BALLARAT’S immunisation rates have remained about 92 per cent for the past five years.
State government figures released this week show 92.23 per cent of Ballarat children are fully vaccinated before they start school, compared to 92.3 per cent in 2009.
However, it is still slightly below the government’s new target of a Victoria-wide 95 per cent immunisation rate.
Around the region, Pyrenees Shire shares the state’s top rate of 100 per cent with Buloke, Central Goldfields, Loddon and Queenscliff shires, but Hepburn Shire has the third lowest in the state, with just 85.71 per cent, ahead of only Mansfield and inner-city Melbourne.
Ballarat City Council’s people and communities general manager Neville Ivey said the council provided about 53 per cent of the town’s immunisation services.
Mr Ivey said it was important children were immunised at the key ages and stages, adding the council would also vaccinate 4500 Ballarat secondary school students this year.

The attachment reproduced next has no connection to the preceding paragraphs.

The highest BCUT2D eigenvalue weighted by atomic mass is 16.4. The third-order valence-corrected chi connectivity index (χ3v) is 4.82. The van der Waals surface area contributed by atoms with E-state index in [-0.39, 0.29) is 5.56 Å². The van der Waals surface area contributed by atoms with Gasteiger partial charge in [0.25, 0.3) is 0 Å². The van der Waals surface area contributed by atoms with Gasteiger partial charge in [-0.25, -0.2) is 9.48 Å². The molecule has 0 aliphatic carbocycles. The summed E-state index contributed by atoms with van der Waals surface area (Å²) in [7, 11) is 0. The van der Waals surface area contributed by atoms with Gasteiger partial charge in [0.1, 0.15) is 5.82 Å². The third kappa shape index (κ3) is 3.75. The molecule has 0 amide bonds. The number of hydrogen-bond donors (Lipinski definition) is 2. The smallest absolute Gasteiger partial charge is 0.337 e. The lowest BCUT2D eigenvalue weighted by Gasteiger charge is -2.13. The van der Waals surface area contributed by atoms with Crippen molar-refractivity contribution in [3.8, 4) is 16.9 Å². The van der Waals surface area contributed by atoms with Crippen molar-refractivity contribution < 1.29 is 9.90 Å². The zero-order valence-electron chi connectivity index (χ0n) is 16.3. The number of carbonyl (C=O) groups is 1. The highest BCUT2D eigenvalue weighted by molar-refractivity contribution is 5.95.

He said children must be fully immunised for their parents to access part of their Commonwealth family allowance.
“There is a strong educational push around it, backed by this federal government initiative,” Mr Ivey said.
He said the council was trying to break down any immunisation barriers through initiatives such as expanding the service to Saturday mornings for more family flexibility.
Health Minister David Davis said the state’s current immunisation rate was already a high 93 per cent.
“However, more needs to be done to protect our children from preventable diseases and that is why we are striving to lift immunisation coverage to 95 per cent in 2015,” Mr Davis said.
“Immunisations are free and they have been proven to be the best defence against illness and death from vaccine-preventable diseases.”
Education Minister Martin Dixon said parents must legally provide an immunisation status certificate to their child’s school.
“Schools keep a copy of this certificate so in the event of an outbreak of a vaccine-preventable disease, such as measles, unimmunised children are able to be identified and protected from risk of infection,” Mr Dixon said.